Timeline view -- help needed on some tweaks

Hello, all!

I’ve begun to use timeline view as a project management tool as I develop and enact an entry plan for a new job.

I’ve made a few rules, etc. that are helping keep everything together. For example, I have a rule that looks up to any note’s parent note, and sets the timelineband to match the parent note’s timelineband. This keeps everything together on the timelinview, and allows me to do some basic visual nesting. I just set the timelineband of the parent item, and everything contained within falls in underneath it.

I’m stumped on one thing … I’d like to set the parent item’s enddate to the latest enddate of any of the child notes. That way, if I drop in a child item and set the enddate way out there, the parent item will adjust its enddate to “contain” that child note on the timeline.

So, I’m thinking it would be a rule in the prototype for timeline actions that would check to see if there are any children. If none, it would do nothing. If there are children, though, it would determine the latest enddate of any child note. Then, it would adopt that latest child note enddate as its own enddate.

Any hints on how to get started off on the right foot? Some sort of loop to work through the child notes?

So you want the parent $EnDate to be exactly the same as the latest $EndDate of any child. There a are number of aways to do this. The most straightforward is perhaps to use collect_if() scoped to a notes children:

if($ChildCount>0) {
   $EndDate = collect_if(children,$EndDate!="never",$EndDate).sort.($EndDate).at(-1);
}; // otherwise do nothing

Let’s break this down:

  • collect_if() looks at a given scope—here, the immediate child notes, checks if they meet query—here, if they have a value for $EndDate, and for matching notes it returns the specified attribute—here-the child’s $EndDate. So the result is a list of all child $EndDate values, excluding any child with no $EndDate value.
  • by chaining a .sort() to the list returned by collect_if() and specifying an argument of $EndDate, the list of end date values is sorted in ascending date order.
  • As we want only the last (latest by date) $EndDate, we get the last list item using the operator .at().


  • See that for Date-type attribute values the default order is ascending. So the latest is last, but
  • A Date-type value of “never” ( i.e. not/never set) always lists after all other values. As we want the last valid end date we ensure, via the collect_if() query argument, that we only collect actual dates and filter out defaults.

[Edit: In giving the less verbose examples I confused myself. Here `$EndDate~ needs to be used twice as two different `collect_if(0` arguments. The first is doing the short-form test for a non-default $EndDate value. The second is the value of the attribute to past back t= the output list … which just so happens to be exactly the same (looking) code as the first argument.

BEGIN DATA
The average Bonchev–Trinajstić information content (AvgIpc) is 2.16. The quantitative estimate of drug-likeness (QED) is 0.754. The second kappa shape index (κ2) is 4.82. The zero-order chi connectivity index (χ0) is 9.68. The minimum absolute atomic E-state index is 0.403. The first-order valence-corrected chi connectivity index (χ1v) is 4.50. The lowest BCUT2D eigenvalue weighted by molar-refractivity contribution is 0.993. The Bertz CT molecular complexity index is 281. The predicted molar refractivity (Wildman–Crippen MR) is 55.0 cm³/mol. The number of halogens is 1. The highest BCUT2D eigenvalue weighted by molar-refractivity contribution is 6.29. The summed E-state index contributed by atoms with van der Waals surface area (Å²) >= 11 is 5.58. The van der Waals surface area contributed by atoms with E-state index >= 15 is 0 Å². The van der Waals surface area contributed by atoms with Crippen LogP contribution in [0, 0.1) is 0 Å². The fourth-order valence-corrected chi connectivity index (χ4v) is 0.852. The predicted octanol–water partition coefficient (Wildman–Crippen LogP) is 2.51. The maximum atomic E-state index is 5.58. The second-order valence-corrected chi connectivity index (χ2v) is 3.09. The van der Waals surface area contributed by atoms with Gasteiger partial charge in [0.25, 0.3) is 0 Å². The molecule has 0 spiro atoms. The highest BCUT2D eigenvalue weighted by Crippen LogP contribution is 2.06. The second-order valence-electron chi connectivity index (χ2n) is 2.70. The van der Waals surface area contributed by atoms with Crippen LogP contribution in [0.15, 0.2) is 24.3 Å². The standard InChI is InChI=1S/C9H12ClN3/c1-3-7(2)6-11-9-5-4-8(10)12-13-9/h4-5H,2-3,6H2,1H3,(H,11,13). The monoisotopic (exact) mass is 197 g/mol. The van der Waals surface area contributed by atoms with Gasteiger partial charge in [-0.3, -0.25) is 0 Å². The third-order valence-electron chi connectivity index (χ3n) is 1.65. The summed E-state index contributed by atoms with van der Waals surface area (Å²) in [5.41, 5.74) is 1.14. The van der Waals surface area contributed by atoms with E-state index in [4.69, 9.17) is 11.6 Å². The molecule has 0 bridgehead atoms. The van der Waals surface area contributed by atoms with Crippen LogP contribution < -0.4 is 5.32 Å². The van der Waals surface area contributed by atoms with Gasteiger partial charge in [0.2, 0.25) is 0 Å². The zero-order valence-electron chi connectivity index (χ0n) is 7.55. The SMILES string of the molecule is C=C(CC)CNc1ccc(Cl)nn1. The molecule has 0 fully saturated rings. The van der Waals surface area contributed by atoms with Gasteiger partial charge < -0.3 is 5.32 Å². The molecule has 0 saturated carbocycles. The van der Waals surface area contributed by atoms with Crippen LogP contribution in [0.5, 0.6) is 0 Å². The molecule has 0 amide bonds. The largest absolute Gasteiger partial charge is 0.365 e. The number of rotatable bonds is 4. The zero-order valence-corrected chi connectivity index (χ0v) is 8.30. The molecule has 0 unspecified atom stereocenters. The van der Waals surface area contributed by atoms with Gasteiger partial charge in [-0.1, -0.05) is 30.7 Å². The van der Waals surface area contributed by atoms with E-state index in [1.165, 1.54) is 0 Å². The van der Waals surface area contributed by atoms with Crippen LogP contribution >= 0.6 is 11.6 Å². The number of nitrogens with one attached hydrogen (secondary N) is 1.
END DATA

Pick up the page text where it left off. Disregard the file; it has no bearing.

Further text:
For even terser code, once we’re happy it all works:

if($ChildCount) {
   $EndDate = collect_if(children,$EndDate).sort.($EndDate).at(-1);
}; // otherwise do nothing
Edit: ``` if($ChildCount) { $EndDate = collect_if(children,$EndDate,$EndDate).sort.($EndDate).at(-1); }; // otherwise do nothing ``` For both the initial query and the query within `collect_if()` , calling just an attribute is the [short-form test](https://www.acrobatfaq.com/atbref95/index/Automating_Tinderbox/Coding/Action_Code/Operators/Full_Operator_List/AttributeName_i_e_a_short_form_test_for_no_value.html) for it having a non-default value.

Separately, as well as using List.at(N) we can use the newer List[N] notation. So:

$EndDate = collect_if(children,$EndDate).sort.($EndDate).at(-1);
// is the *same* as
$EndDate = (collect_if(children,$EndDate).sort.($EndDate))[-1];
Edit: ``` $EndDate = collect_if(children,$EndDate,$EndDate).sort.($EndDate).at(-1); // is the *same* as $EndDate = (collect_if(children,$EndDate,$EndDate).sort.($EndDate))[-1]; ```

The extra parentheses in the second line aren’t strictly needed (i.e. Tinderbox’s parser will guess correctly), but they tell Tinderbox do the collect and sort operations before trying to return the last item in the resulting list.

Note: the shortenings above don’t have any noticeable effect of the performance of the code, but some people like to use shorter code at least once they understand the syntax!).

HTH :slight_smile:

I think we’re close! Thank you!

I have 3 children under the current test note, with EndDates as follows:


^^ This is resulting in “never.”

^^ This is yielding 3/31. Changing -1 in at() to 0, etc., doesn’t change the result. I can get some different results by removing the period after “sort” but I’m not sure if that’s correct. Either way, still can’t get the correct answer of 7/30.

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Also, when the children are not of the appropriate prototype (“Timeline”), it seems to be setting the parent EndDate to “never.”

Here’s the latest code I’m using:

if($ChildCount) {$EndDate = collect_if(children,$EndDate!="never" & $Prototype=="Timeline",$EndDate).sort($EndDate).at(-1);
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OK … I think I have this working along with my other rules/controls. I also had to set some sorting on the prototype to get everything ordering up properly.